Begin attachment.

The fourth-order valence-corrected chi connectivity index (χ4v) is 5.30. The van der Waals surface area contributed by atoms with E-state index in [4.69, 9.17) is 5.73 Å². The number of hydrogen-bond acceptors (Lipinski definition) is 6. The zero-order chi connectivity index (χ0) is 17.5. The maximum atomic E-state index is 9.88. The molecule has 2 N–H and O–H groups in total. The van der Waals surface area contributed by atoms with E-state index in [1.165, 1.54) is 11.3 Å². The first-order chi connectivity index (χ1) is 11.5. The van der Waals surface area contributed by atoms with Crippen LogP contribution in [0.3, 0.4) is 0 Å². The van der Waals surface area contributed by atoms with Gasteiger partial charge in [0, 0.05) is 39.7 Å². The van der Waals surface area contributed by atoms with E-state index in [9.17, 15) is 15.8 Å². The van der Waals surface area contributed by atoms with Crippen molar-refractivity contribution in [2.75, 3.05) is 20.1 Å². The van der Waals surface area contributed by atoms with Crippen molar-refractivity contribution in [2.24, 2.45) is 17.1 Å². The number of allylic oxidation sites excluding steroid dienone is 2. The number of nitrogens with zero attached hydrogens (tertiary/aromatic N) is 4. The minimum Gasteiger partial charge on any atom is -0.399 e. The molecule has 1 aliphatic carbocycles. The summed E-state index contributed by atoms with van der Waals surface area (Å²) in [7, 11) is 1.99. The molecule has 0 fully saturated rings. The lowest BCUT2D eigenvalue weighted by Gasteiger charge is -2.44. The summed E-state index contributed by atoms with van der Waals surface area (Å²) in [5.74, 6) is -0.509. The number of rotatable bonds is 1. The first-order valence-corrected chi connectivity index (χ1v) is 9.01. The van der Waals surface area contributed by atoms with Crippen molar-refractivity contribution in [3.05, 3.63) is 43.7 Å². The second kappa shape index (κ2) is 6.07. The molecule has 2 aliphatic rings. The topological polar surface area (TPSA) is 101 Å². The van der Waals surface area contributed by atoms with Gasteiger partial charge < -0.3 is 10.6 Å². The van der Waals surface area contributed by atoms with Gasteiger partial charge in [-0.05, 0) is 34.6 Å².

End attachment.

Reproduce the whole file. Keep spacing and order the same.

The fourth-order valence-corrected chi connectivity index (χ4v) is 5.30. The van der Waals surface area contributed by atoms with E-state index in [4.69, 9.17) is 5.73 Å². The number of hydrogen-bond acceptors (Lipinski definition) is 6. The zero-order chi connectivity index (χ0) is 17.5. The maximum atomic E-state index is 9.88. The molecule has 2 N–H and O–H groups in total. The van der Waals surface area contributed by atoms with E-state index in [1.165, 1.54) is 11.3 Å². The first-order chi connectivity index (χ1) is 11.5. The van der Waals surface area contributed by atoms with Crippen LogP contribution in [0.3, 0.4) is 0 Å². The van der Waals surface area contributed by atoms with Gasteiger partial charge in [0, 0.05) is 39.7 Å². The van der Waals surface area contributed by atoms with E-state index in [9.17, 15) is 15.8 Å². The van der Waals surface area contributed by atoms with Crippen molar-refractivity contribution in [2.75, 3.05) is 20.1 Å². The van der Waals surface area contributed by atoms with Crippen molar-refractivity contribution in [2.24, 2.45) is 17.1 Å². The number of allylic oxidation sites excluding steroid dienone is 2. The number of nitrogens with zero attached hydrogens (tertiary/aromatic N) is 4. The minimum Gasteiger partial charge on any atom is -0.399 e. The molecule has 1 aliphatic carbocycles. The summed E-state index contributed by atoms with van der Waals surface area (Å²) in [7, 11) is 1.99. The molecule has 0 fully saturated rings. The lowest BCUT2D eigenvalue weighted by Gasteiger charge is -2.44. The summed E-state index contributed by atoms with van der Waals surface area (Å²) in [5.74, 6) is -0.509. The number of rotatable bonds is 1. The first-order valence-corrected chi connectivity index (χ1v) is 9.01. The van der Waals surface area contributed by atoms with Crippen molar-refractivity contribution in [3.05, 3.63) is 43.7 Å². The second kappa shape index (κ2) is 6.07. The molecule has 2 aliphatic rings. The topological polar surface area (TPSA) is 101 Å². The van der Waals surface area contributed by atoms with Gasteiger partial charge < -0.3 is 10.6 Å². The van der Waals surface area contributed by atoms with Gasteiger partial charge in [-0.05, 0) is 34.6 Å².